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Liz Goldsmith

Design and installation practices for ultra-high-density fiber-optic cabling systems

The need to connect data center facilities to one another, frequently referred to as data center interconnect (DCI), has been a primary driver for optical-fiber and fiber- optic cable manufacturers to develop products containing thousands of fibers. We refer to cables with 1728 or more fibers as ultra-high-density cables, and this article examines those products.

CommScope, Corning make patent-licensing agreement for fiber-connectivity products

CommScope and Corning have entered into a technical collaboration that includes licenses to each company’s patent portfolios relating to high-density fiber connectivity solutions for data centers and central offices. The new collaboration “creates broader availability of innovative optical connectivity solutions designed to accommodate both density and accessibility for system operators worldwide … The global agreement will enable customers to build data centers faster to keep up with the explosion in data and evolving compute demands.

Future-oriented data center cabling | Modern data center

Every inch is also precious within a data center. IT space is in short supply. Therefore, every data center operator strives to accommodate as much performance as possible in as little space as possible. Every additional height unit (HU) that a top-of-rack switch, for example, takes up is missing from the servers below it, thus reducing the maximum computing power of a rack. High density concepts that make better use of the available space are profitable here.

Allied Ask the Expert: How Single Pair Ethernet Enables a Future of Innovation in IIoT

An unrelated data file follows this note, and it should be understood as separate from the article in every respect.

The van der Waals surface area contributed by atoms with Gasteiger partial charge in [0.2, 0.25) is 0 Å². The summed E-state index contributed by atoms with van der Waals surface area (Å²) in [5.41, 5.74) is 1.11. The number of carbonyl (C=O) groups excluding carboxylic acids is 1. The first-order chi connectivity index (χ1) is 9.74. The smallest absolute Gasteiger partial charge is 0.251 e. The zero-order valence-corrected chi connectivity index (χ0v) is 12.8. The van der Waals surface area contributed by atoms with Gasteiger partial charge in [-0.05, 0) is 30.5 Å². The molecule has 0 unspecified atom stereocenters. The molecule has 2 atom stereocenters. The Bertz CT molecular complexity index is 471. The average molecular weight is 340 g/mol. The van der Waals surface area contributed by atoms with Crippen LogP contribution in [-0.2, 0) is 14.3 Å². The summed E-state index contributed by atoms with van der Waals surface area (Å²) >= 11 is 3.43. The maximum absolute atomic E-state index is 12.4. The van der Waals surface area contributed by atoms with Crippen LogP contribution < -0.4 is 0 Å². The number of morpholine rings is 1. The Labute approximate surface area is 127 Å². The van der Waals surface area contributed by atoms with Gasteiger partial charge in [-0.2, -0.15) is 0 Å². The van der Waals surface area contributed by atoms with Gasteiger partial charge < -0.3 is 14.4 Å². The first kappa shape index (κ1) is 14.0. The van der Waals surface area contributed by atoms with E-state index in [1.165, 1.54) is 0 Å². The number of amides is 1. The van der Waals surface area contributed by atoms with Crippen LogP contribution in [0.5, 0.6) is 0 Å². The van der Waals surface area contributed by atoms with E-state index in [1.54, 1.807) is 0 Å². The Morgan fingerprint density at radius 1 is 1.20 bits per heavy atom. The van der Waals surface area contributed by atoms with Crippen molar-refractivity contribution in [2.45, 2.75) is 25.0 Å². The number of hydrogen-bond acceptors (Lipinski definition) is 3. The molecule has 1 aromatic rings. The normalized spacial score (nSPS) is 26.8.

SPE technology is designed to connect multiple devices and/or machines to a network and eliminate the need for “translation,” which previously would occur within the gateways. SPE enables full, real-time communication from the sensor to the cloud in a native language without losing information. The technology not only simplifies machine connectivity and data transmission but, in a broader view, facilitates an open ecosystem, with real-time and high-speed communication in a much more cost-effective way.

400G in the data center: options for optical transceivers – DCD

For cloud-scale data centers, their ability to adapt and survive is tested every year as increasing demands for bandwidth, capacity and lower latency fuel migration to faster network speeds. During the past several years, we’ve seen link speeds throughout the data center increase from 25G/100G to 100G/400G. Every leap to a higher speed is followed by a brief plateau before data center managers need to prepare for the next jump.

Currently, data centers are looking to make the jump to 400G. A key consideration is which optical technology is best. Here, we break down some of the considerations and options.